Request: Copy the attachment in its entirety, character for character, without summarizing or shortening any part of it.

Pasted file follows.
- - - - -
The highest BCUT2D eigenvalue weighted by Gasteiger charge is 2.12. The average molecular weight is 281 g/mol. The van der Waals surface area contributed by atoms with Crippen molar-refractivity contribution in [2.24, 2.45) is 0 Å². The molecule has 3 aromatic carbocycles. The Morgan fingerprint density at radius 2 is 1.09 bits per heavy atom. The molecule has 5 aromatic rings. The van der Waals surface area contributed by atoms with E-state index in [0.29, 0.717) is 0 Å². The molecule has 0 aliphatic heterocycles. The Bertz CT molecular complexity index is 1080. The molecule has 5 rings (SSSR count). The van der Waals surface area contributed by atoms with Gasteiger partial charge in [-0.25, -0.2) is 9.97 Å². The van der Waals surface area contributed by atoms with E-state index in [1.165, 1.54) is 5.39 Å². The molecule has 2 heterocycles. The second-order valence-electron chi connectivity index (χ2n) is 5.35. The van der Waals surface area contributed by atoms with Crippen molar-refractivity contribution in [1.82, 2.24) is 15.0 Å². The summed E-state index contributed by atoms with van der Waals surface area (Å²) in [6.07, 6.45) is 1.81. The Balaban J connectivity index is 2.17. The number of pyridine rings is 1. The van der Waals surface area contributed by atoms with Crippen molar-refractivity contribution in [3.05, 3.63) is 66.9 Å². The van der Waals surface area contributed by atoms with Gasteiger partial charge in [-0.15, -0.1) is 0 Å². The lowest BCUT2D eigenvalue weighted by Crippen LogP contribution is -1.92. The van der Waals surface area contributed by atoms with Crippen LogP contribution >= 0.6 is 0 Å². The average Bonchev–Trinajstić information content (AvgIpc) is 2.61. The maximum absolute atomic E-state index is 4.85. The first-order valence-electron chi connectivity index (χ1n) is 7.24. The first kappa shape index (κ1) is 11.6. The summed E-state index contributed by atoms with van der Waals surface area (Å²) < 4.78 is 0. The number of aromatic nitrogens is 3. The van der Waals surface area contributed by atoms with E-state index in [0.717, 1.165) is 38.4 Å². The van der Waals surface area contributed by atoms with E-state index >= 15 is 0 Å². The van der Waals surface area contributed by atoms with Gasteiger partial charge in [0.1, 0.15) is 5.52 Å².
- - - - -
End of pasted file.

The highest BCUT2D eigenvalue weighted by Gasteiger charge is 2.12. The average molecular weight is 281 g/mol. The van der Waals surface area contributed by atoms with Crippen molar-refractivity contribution in [2.24, 2.45) is 0 Å². The molecule has 3 aromatic carbocycles. The Morgan fingerprint density at radius 2 is 1.09 bits per heavy atom. The molecule has 5 aromatic rings. The van der Waals surface area contributed by atoms with E-state index in [0.29, 0.717) is 0 Å². The molecule has 0 aliphatic heterocycles. The Bertz CT molecular complexity index is 1080. The molecule has 5 rings (SSSR count). The van der Waals surface area contributed by atoms with Gasteiger partial charge in [-0.25, -0.2) is 9.97 Å². The van der Waals surface area contributed by atoms with E-state index in [1.165, 1.54) is 5.39 Å². The molecule has 2 heterocycles. The second-order valence-electron chi connectivity index (χ2n) is 5.35. The van der Waals surface area contributed by atoms with Crippen molar-refractivity contribution in [1.82, 2.24) is 15.0 Å². The summed E-state index contributed by atoms with van der Waals surface area (Å²) in [6.07, 6.45) is 1.81. The Balaban J connectivity index is 2.17. The number of pyridine rings is 1. The van der Waals surface area contributed by atoms with Crippen molar-refractivity contribution in [3.05, 3.63) is 66.9 Å². The van der Waals surface area contributed by atoms with Gasteiger partial charge in [-0.15, -0.1) is 0 Å². The lowest BCUT2D eigenvalue weighted by Crippen LogP contribution is -1.92. The van der Waals surface area contributed by atoms with Crippen LogP contribution >= 0.6 is 0 Å². The average Bonchev–Trinajstić information content (AvgIpc) is 2.61. The maximum absolute atomic E-state index is 4.85. The first-order valence-electron chi connectivity index (χ1n) is 7.24. The first kappa shape index (κ1) is 11.6. The summed E-state index contributed by atoms with van der Waals surface area (Å²) < 4.78 is 0. The number of aromatic nitrogens is 3. The van der Waals surface area contributed by atoms with E-state index in [0.717, 1.165) is 38.4 Å². The van der Waals surface area contributed by atoms with E-state index >= 15 is 0 Å². The van der Waals surface area contributed by atoms with Gasteiger partial charge in [0.1, 0.15) is 5.52 Å².